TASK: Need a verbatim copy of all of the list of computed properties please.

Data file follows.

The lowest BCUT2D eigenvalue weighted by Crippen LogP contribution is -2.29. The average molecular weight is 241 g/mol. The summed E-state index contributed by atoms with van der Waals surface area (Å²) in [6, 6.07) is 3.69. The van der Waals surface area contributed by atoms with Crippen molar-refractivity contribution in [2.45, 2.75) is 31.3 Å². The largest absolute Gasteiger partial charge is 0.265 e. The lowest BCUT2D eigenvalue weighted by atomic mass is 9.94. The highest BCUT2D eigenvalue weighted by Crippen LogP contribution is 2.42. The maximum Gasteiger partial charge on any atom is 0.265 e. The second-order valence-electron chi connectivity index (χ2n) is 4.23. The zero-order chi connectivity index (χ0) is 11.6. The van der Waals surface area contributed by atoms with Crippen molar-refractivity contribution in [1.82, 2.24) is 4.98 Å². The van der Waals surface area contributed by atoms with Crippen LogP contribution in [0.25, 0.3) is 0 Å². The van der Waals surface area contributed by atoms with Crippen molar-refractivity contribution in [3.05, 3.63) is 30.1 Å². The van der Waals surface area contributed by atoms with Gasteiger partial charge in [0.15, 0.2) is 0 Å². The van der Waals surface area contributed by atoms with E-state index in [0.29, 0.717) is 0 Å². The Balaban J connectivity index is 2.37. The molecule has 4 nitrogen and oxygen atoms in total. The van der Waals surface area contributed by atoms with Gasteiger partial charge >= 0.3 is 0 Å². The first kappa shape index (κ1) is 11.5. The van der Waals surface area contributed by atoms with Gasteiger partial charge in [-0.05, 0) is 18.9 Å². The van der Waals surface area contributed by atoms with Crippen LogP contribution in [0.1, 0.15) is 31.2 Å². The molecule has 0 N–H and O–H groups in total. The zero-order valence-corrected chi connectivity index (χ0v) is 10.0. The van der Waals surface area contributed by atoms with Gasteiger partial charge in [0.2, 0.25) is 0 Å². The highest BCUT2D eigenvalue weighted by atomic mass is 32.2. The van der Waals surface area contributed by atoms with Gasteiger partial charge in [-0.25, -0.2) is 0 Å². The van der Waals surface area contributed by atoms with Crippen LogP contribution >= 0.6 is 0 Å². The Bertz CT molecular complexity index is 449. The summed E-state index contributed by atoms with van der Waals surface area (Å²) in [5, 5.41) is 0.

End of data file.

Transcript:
The lowest BCUT2D eigenvalue weighted by Crippen LogP contribution is -2.29. The average molecular weight is 241 g/mol. The summed E-state index contributed by atoms with van der Waals surface area (Å²) in [6, 6.07) is 3.69. The van der Waals surface area contributed by atoms with Crippen molar-refractivity contribution in [2.45, 2.75) is 31.3 Å². The largest absolute Gasteiger partial charge is 0.265 e. The lowest BCUT2D eigenvalue weighted by atomic mass is 9.94. The highest BCUT2D eigenvalue weighted by Crippen LogP contribution is 2.42. The maximum Gasteiger partial charge on any atom is 0.265 e. The second-order valence-electron chi connectivity index (χ2n) is 4.23. The zero-order chi connectivity index (χ0) is 11.6. The van der Waals surface area contributed by atoms with Crippen molar-refractivity contribution in [1.82, 2.24) is 4.98 Å². The van der Waals surface area contributed by atoms with Crippen LogP contribution in [0.25, 0.3) is 0 Å². The van der Waals surface area contributed by atoms with Crippen molar-refractivity contribution in [3.05, 3.63) is 30.1 Å². The van der Waals surface area contributed by atoms with Gasteiger partial charge in [0.15, 0.2) is 0 Å². The van der Waals surface area contributed by atoms with E-state index in [0.29, 0.717) is 0 Å². The Balaban J connectivity index is 2.37. The molecule has 4 nitrogen and oxygen atoms in total. The van der Waals surface area contributed by atoms with Gasteiger partial charge >= 0.3 is 0 Å². The first kappa shape index (κ1) is 11.5. The van der Waals surface area contributed by atoms with Gasteiger partial charge in [-0.05, 0) is 18.9 Å². The van der Waals surface area contributed by atoms with Crippen LogP contribution in [0.1, 0.15) is 31.2 Å². The molecule has 0 N–H and O–H groups in total. The zero-order valence-corrected chi connectivity index (χ0v) is 10.0. The van der Waals surface area contributed by atoms with Gasteiger partial charge in [0.2, 0.25) is 0 Å². The highest BCUT2D eigenvalue weighted by atomic mass is 32.2. The van der Waals surface area contributed by atoms with Gasteiger partial charge in [-0.25, -0.2) is 0 Å². The van der Waals surface area contributed by atoms with Crippen LogP contribution >= 0.6 is 0 Å². The Bertz CT molecular complexity index is 449. The summed E-state index contributed by atoms with van der Waals surface area (Å²) in [5, 5.41) is 0.